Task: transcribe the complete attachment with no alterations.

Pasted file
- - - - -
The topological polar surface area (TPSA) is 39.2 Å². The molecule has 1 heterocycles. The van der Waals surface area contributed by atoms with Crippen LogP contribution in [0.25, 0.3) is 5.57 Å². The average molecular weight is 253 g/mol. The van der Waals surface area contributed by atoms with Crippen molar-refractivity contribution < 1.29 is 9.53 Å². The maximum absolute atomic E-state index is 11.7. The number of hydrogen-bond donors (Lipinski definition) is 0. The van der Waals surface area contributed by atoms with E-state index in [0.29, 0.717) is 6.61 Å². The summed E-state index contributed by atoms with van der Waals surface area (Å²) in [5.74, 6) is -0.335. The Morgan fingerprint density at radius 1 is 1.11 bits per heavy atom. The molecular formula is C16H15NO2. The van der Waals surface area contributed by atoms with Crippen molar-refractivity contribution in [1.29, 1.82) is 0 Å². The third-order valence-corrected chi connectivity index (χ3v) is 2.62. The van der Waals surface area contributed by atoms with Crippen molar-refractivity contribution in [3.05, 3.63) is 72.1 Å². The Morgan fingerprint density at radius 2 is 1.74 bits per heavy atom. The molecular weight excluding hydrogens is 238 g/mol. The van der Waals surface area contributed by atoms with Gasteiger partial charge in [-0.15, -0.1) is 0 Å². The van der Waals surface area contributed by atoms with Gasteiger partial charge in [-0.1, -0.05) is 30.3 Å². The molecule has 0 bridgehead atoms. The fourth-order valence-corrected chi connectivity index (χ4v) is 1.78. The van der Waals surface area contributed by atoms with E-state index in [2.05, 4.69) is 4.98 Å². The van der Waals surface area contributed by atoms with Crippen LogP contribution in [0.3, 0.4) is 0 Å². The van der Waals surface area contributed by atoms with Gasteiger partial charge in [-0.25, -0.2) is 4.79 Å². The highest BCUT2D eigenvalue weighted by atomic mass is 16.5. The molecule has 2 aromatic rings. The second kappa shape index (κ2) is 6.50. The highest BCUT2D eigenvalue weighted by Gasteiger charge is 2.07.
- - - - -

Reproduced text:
The topological polar surface area (TPSA) is 39.2 Å². The molecule has 1 heterocycles. The van der Waals surface area contributed by atoms with Crippen LogP contribution in [0.25, 0.3) is 5.57 Å². The average molecular weight is 253 g/mol. The van der Waals surface area contributed by atoms with Crippen molar-refractivity contribution < 1.29 is 9.53 Å². The maximum absolute atomic E-state index is 11.7. The number of hydrogen-bond donors (Lipinski definition) is 0. The van der Waals surface area contributed by atoms with E-state index in [0.29, 0.717) is 6.61 Å². The summed E-state index contributed by atoms with van der Waals surface area (Å²) in [5.74, 6) is -0.335. The Morgan fingerprint density at radius 1 is 1.11 bits per heavy atom. The molecular formula is C16H15NO2. The van der Waals surface area contributed by atoms with Crippen molar-refractivity contribution in [1.29, 1.82) is 0 Å². The third-order valence-corrected chi connectivity index (χ3v) is 2.62. The van der Waals surface area contributed by atoms with Crippen molar-refractivity contribution in [3.05, 3.63) is 72.1 Å². The Morgan fingerprint density at radius 2 is 1.74 bits per heavy atom. The molecular weight excluding hydrogens is 238 g/mol. The van der Waals surface area contributed by atoms with Gasteiger partial charge in [-0.15, -0.1) is 0 Å². The van der Waals surface area contributed by atoms with Gasteiger partial charge in [-0.1, -0.05) is 30.3 Å². The molecule has 0 bridgehead atoms. The fourth-order valence-corrected chi connectivity index (χ4v) is 1.78. The van der Waals surface area contributed by atoms with E-state index in [2.05, 4.69) is 4.98 Å². The van der Waals surface area contributed by atoms with Crippen LogP contribution in [0.3, 0.4) is 0 Å². The van der Waals surface area contributed by atoms with Gasteiger partial charge in [-0.25, -0.2) is 4.79 Å². The highest BCUT2D eigenvalue weighted by atomic mass is 16.5. The molecule has 2 aromatic rings. The second kappa shape index (κ2) is 6.50. The highest BCUT2D eigenvalue weighted by Gasteiger charge is 2.07.